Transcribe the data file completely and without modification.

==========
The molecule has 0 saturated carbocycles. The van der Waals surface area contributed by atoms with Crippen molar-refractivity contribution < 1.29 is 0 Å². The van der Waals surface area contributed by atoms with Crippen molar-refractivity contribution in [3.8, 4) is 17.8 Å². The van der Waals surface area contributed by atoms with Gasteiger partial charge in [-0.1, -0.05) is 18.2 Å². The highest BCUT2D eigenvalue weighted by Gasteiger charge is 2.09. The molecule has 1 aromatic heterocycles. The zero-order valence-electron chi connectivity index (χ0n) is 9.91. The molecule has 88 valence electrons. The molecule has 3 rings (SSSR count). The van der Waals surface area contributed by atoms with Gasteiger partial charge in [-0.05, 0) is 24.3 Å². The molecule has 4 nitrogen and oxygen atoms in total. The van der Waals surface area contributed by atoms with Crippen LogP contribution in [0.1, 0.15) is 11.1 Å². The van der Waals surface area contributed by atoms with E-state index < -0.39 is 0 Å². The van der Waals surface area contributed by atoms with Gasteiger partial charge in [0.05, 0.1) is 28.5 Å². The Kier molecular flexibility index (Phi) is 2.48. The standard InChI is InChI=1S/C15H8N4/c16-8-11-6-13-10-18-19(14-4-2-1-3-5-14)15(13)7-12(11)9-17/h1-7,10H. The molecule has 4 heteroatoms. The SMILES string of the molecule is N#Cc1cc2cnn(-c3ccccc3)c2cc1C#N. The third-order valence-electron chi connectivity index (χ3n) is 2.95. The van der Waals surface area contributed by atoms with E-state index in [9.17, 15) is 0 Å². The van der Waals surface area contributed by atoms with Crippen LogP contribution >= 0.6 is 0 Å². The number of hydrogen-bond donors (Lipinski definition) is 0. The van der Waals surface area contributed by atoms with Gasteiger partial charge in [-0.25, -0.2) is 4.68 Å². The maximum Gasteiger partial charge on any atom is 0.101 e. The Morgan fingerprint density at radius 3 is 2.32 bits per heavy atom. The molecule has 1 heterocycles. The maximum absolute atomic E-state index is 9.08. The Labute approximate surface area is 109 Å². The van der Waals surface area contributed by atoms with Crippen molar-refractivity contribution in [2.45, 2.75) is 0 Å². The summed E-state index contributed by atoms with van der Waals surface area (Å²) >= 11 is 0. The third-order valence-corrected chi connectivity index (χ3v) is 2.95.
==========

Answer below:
The molecule has 0 saturated carbocycles. The van der Waals surface area contributed by atoms with Crippen molar-refractivity contribution < 1.29 is 0 Å². The van der Waals surface area contributed by atoms with Crippen molar-refractivity contribution in [3.8, 4) is 17.8 Å². The van der Waals surface area contributed by atoms with Gasteiger partial charge in [-0.1, -0.05) is 18.2 Å². The highest BCUT2D eigenvalue weighted by Gasteiger charge is 2.09. The molecule has 1 aromatic heterocycles. The zero-order valence-electron chi connectivity index (χ0n) is 9.91. The molecule has 88 valence electrons. The molecule has 3 rings (SSSR count). The van der Waals surface area contributed by atoms with Gasteiger partial charge in [-0.05, 0) is 24.3 Å². The molecule has 4 nitrogen and oxygen atoms in total. The van der Waals surface area contributed by atoms with Crippen LogP contribution in [0.1, 0.15) is 11.1 Å². The van der Waals surface area contributed by atoms with E-state index < -0.39 is 0 Å². The van der Waals surface area contributed by atoms with Gasteiger partial charge in [0.05, 0.1) is 28.5 Å². The Kier molecular flexibility index (Phi) is 2.48. The standard InChI is InChI=1S/C15H8N4/c16-8-11-6-13-10-18-19(14-4-2-1-3-5-14)15(13)7-12(11)9-17/h1-7,10H. The molecule has 4 heteroatoms. The SMILES string of the molecule is N#Cc1cc2cnn(-c3ccccc3)c2cc1C#N. The third-order valence-electron chi connectivity index (χ3n) is 2.95. The van der Waals surface area contributed by atoms with E-state index in [9.17, 15) is 0 Å². The van der Waals surface area contributed by atoms with Crippen LogP contribution >= 0.6 is 0 Å². The number of hydrogen-bond donors (Lipinski definition) is 0. The van der Waals surface area contributed by atoms with Gasteiger partial charge in [-0.25, -0.2) is 4.68 Å². The maximum Gasteiger partial charge on any atom is 0.101 e. The Morgan fingerprint density at radius 3 is 2.32 bits per heavy atom. The molecule has 1 heterocycles. The maximum absolute atomic E-state index is 9.08. The Labute approximate surface area is 109 Å². The van der Waals surface area contributed by atoms with Crippen molar-refractivity contribution in [2.45, 2.75) is 0 Å². The summed E-state index contributed by atoms with van der Waals surface area (Å²) >= 11 is 0. The third-order valence-corrected chi connectivity index (χ3v) is 2.95.